“King of the Yees” at ACT

“King of the Yees,” directed by Desdemona Chiang, addresses two extremely important issues. There is the question of how Asian Americans fit in American society, and there is an examination of the inter-generational conflict inevitable within ethnic communities as generations assimilate at different rates. Playwright Lauren Yee deals with these issues with humor, humor that, for me, is a little too broad, too lacking in subtlety. That said, I must report that the night I attended this show the audience appeared to love every one of the laugh lines and set ups.

Director Chiang immerses us in Chinese-American culture from the opening moment of this play. It’s main character, Larry Yee, well played by Stan Egi, is the patriarch of the Yee family and a person of importance within his community. But even more interesting is the fact that he’s a man with eccentricities, drives, and a zest for life that make him a splendid stage persona. He’s a devoted family man, but the commitment to his traditional Chinese American community is the driving force of his life. A political crisis in Chinatown upends him but draws him closer to his modern daughter and causes her to reevaluate her relationship to her heritage.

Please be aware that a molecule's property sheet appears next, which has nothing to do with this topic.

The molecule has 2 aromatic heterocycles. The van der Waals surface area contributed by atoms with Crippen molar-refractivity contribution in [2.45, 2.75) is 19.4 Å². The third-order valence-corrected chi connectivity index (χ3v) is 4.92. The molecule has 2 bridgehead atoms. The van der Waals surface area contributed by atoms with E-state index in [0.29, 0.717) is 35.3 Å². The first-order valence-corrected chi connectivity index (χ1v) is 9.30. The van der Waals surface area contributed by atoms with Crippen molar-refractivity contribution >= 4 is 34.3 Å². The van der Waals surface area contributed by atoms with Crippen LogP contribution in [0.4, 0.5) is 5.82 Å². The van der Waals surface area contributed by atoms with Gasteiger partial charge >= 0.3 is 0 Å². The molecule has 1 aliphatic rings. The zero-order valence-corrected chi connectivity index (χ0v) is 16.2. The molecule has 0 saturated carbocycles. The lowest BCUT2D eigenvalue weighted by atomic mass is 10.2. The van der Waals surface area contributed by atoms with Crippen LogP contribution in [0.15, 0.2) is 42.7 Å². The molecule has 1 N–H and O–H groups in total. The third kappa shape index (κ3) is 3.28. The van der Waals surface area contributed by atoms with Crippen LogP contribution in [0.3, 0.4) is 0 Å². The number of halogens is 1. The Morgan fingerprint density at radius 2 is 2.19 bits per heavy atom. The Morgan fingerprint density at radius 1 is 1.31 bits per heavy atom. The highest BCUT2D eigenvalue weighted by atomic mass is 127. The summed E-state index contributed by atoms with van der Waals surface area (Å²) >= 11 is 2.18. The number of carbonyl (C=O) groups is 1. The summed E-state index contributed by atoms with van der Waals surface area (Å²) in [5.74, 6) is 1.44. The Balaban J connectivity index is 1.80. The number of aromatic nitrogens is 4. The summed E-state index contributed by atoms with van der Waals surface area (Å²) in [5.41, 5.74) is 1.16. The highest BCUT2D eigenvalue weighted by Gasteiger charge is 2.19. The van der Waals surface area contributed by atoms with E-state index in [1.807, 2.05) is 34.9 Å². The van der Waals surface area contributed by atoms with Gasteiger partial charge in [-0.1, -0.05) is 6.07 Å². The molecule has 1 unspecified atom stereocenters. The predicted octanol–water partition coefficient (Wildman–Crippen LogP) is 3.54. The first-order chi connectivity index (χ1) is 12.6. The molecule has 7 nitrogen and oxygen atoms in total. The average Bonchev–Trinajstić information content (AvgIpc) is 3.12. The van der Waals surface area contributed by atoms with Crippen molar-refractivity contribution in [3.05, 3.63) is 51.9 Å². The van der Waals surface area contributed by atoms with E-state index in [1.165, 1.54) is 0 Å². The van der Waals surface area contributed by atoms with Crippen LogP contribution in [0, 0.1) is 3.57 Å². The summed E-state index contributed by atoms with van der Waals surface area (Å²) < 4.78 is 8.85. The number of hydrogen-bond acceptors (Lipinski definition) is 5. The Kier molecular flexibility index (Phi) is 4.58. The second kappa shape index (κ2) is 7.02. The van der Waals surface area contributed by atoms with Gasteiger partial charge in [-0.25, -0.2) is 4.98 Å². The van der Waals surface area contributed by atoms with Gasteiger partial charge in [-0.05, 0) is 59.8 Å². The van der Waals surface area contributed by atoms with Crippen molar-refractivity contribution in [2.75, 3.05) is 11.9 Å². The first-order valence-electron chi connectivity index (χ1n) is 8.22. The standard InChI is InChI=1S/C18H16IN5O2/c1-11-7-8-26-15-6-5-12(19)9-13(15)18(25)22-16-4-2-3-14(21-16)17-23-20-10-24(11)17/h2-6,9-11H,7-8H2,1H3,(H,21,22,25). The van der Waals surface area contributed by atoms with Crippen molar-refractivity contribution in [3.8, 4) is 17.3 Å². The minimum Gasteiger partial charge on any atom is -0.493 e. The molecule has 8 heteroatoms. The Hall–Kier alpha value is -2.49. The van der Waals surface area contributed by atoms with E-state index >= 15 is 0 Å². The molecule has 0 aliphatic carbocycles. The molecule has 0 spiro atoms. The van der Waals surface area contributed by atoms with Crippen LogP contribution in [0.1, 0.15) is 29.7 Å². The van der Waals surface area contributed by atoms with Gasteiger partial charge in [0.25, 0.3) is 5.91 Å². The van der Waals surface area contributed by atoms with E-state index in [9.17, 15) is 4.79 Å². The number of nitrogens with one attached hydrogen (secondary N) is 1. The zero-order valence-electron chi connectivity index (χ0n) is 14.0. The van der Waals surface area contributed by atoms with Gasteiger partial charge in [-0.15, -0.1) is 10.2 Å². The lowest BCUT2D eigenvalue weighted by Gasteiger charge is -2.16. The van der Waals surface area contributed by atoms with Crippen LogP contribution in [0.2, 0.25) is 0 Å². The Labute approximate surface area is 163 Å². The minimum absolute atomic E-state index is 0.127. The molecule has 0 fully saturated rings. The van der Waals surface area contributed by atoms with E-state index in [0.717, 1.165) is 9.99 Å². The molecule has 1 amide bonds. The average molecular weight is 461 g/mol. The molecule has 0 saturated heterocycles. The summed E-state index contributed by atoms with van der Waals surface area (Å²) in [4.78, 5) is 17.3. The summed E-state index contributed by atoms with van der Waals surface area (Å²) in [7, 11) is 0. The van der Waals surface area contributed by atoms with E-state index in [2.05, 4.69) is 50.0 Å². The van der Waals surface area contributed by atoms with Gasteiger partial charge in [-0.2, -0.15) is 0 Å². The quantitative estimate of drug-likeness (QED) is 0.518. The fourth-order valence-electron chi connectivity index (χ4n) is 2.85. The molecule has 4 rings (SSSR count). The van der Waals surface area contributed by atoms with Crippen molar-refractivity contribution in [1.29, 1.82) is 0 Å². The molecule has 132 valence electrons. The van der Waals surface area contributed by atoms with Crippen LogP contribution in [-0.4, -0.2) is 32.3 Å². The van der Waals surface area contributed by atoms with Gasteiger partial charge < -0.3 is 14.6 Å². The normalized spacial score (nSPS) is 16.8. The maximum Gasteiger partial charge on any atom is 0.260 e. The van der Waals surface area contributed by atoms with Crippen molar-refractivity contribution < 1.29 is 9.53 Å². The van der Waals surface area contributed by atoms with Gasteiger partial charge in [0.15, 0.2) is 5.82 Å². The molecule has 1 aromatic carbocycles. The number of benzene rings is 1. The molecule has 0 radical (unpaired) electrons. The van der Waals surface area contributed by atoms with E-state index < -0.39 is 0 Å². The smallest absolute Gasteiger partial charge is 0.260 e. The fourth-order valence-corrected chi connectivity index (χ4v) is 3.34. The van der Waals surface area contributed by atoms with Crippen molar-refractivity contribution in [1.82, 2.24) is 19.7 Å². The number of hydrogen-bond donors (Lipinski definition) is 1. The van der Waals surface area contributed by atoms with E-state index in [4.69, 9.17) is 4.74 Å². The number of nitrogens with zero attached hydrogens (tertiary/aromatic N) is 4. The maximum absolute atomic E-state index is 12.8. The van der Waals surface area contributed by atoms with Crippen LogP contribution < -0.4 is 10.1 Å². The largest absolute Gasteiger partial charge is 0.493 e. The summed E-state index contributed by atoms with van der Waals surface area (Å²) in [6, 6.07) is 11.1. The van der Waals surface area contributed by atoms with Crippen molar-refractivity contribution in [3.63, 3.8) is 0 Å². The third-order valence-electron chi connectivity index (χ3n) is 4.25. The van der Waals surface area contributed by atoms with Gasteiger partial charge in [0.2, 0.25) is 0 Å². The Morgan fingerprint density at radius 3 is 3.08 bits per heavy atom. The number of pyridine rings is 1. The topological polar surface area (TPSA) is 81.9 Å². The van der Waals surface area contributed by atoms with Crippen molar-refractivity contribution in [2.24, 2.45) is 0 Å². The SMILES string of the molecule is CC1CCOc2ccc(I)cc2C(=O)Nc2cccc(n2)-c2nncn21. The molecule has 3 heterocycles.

Daughter Lauren, well played by Khanh Doan, is an assimilated woman. She’s married to a Jewish man and moving with him to Germany. She doesn’t even speak Chinese, and what is even more puzzling to her father is the fact that she may not want children.

Of course you know that Lauren will gain deeper appreciation of her father and his commitments as the play progresses. The play is too long, could do with some judicious cutting, but this is early in its evolution, and it will, no doubt, be pared down as it moves on to other theatres in other cities.

What shouldn’t be pared down is the Lion Dance. The Lion Dance is a traditional element in Chinese culture. Performed during the Chinese Lunar New Year, it spreads the blessings of the Gods to the whole community. On this stage both Annelih GH Hamilton and Joe Ngo perform it with extraordinary athleticism and skill. The costume is unforgettable. The lion’s gigantic head moves; his body is covered in rows of white “fur.” He has a beard, a tail, and can perform amazing feats. It’s the most impressive element of the production, and worth the price of the ticket alone.

So here we have good actors in a good production of a play that still needs some work, but has one outstanding feature.

Through Oct. 1, at ACT, 700 Union Street, Seattle, 206-292-7676 or www.acttheatre.org.)

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